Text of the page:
Methods: We performed a secondary analysis of a prospective cohort study in which investigators evaluated 178 eligible patients with ALI who were mechanically ventilated via oral endotracheal tube. The patients were recruited from 13 ICUs at four teaching hospitals in Baltimore, Maryland. Patient demographic and clinical factors, types of ICU, and hospital study sites were evaluated for their association with completion of a swallowing assessment both in the ICU and after the ICU stay before hospital discharge. Factors significantly associated with a swallow assessment were evaluated in a multivariable logistic regression model.
Rationale: Endotracheal intubation is associated with postextubation swallowing dysfunction, but no guidelines exist for postextubation swallowing assessments.
Objectives: We evaluated the prevalence, patient demographic and clinical factors, and intensive care unit (ICU) and hospital organizational factors associated with swallowing assessment after oral endotracheal intubation and mechanical ventilation in patients with acute lung injury (ALI).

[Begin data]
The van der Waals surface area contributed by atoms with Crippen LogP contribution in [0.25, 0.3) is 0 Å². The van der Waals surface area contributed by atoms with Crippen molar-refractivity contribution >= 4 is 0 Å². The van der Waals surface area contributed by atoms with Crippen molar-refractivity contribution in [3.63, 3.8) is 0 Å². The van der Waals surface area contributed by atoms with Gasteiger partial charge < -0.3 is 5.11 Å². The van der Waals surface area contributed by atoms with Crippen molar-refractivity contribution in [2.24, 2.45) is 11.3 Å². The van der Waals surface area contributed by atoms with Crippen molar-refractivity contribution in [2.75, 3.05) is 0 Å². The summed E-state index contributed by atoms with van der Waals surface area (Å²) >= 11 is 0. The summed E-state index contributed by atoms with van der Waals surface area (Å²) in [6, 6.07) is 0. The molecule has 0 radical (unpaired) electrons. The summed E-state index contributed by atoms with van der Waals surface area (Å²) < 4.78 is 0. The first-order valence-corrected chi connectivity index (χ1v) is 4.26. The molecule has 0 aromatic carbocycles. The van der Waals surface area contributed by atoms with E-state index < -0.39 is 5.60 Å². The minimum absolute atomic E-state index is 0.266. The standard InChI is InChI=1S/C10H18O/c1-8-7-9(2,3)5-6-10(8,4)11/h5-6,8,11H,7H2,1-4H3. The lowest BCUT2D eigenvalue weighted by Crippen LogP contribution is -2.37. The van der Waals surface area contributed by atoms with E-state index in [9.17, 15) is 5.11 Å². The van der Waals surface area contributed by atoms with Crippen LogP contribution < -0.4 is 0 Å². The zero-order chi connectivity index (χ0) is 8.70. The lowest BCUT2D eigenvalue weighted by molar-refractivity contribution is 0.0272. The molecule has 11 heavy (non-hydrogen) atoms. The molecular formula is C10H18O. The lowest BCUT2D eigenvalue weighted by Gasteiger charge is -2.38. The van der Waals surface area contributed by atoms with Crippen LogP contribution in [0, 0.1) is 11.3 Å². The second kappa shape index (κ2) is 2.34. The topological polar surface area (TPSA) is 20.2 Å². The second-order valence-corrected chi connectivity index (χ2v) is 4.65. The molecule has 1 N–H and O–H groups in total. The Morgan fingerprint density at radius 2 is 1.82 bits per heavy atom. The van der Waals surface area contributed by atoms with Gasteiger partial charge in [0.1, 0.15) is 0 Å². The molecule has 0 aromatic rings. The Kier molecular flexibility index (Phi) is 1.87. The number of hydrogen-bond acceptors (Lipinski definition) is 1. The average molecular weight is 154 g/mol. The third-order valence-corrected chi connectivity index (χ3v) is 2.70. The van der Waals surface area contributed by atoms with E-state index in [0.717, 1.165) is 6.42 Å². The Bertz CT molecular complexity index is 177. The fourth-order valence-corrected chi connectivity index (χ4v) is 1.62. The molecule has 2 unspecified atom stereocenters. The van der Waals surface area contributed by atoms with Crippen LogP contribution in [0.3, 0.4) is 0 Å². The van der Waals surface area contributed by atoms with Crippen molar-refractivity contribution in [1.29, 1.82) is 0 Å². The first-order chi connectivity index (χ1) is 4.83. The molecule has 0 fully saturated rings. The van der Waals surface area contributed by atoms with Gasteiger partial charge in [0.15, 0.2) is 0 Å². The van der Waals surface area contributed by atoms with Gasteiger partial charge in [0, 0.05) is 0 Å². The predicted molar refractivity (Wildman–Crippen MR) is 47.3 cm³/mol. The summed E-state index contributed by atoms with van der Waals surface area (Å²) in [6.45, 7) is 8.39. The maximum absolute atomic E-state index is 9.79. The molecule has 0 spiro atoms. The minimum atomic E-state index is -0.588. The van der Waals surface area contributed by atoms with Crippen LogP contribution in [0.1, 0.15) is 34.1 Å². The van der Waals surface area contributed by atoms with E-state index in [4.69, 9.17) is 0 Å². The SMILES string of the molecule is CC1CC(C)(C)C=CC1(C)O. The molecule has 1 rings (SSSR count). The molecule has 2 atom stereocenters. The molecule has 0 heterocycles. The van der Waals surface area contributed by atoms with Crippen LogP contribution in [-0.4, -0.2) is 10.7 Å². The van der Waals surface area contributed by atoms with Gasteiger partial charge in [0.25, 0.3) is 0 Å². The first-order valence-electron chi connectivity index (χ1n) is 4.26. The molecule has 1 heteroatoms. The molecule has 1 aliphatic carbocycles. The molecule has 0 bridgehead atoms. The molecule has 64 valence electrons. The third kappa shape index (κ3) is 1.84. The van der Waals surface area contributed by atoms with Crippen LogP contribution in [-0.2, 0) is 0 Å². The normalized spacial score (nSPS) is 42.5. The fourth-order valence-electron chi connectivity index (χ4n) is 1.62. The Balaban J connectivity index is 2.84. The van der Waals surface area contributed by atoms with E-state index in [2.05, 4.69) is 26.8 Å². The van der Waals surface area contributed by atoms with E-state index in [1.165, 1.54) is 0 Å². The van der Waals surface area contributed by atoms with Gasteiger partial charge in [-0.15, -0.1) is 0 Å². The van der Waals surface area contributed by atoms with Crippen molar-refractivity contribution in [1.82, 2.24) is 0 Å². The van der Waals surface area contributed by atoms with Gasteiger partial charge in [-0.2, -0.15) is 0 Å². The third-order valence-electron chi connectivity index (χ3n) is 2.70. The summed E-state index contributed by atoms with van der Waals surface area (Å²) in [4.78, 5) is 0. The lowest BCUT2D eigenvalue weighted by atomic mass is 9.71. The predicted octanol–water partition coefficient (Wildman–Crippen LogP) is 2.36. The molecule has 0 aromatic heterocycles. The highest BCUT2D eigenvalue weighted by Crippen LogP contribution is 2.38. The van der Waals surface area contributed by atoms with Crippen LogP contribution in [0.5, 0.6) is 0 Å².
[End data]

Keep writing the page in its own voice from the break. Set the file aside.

Measurements and Main Results: Before hospital discharge, 79 (44%) patients completed a swallowing assessment, among whom 59 (75%) had their assessments initiated in ICU and 20 (25%) had their assessments initiated on the hospital ward. Female sex (odds ratio [OR] = 2.01; 95% confidence interval [95% CI] = 1.03-3.97), orotracheal intubation duration (OR = 1.13 per day; 95% CI = 1.05-1.22), and hospital study site (Site 3: OR = 2.41; 95% CI = 1.00-5.78) were independently associated with swallowing assessment. Although Site 3 had a twofold increase in swallowing assessments in the ICU, there was no significant difference between hospitals in the frequency of swallowing assessments completed after ICU discharge (P = 0.287) or in the proportion of patients who failed a swallowing assessment conducted in the ICU (P = 0.468) or on the ward (P = 0.746).
Conclusions: In this multisite prospective study, female sex, intubation duration, and hospital site were associated with postextubation swallowing assessment. These results demonstrate variability in practice patterns between institutions and highlight the need to determine the appropriate timing and indications for swallowing assessment and to more fully understand swallowing dysfunction after intubation.
- Acute lung injury
- Deglutition disorders
- Referral and consultation
ASJC Scopus subject areas
- Pulmonary and Respiratory Medicine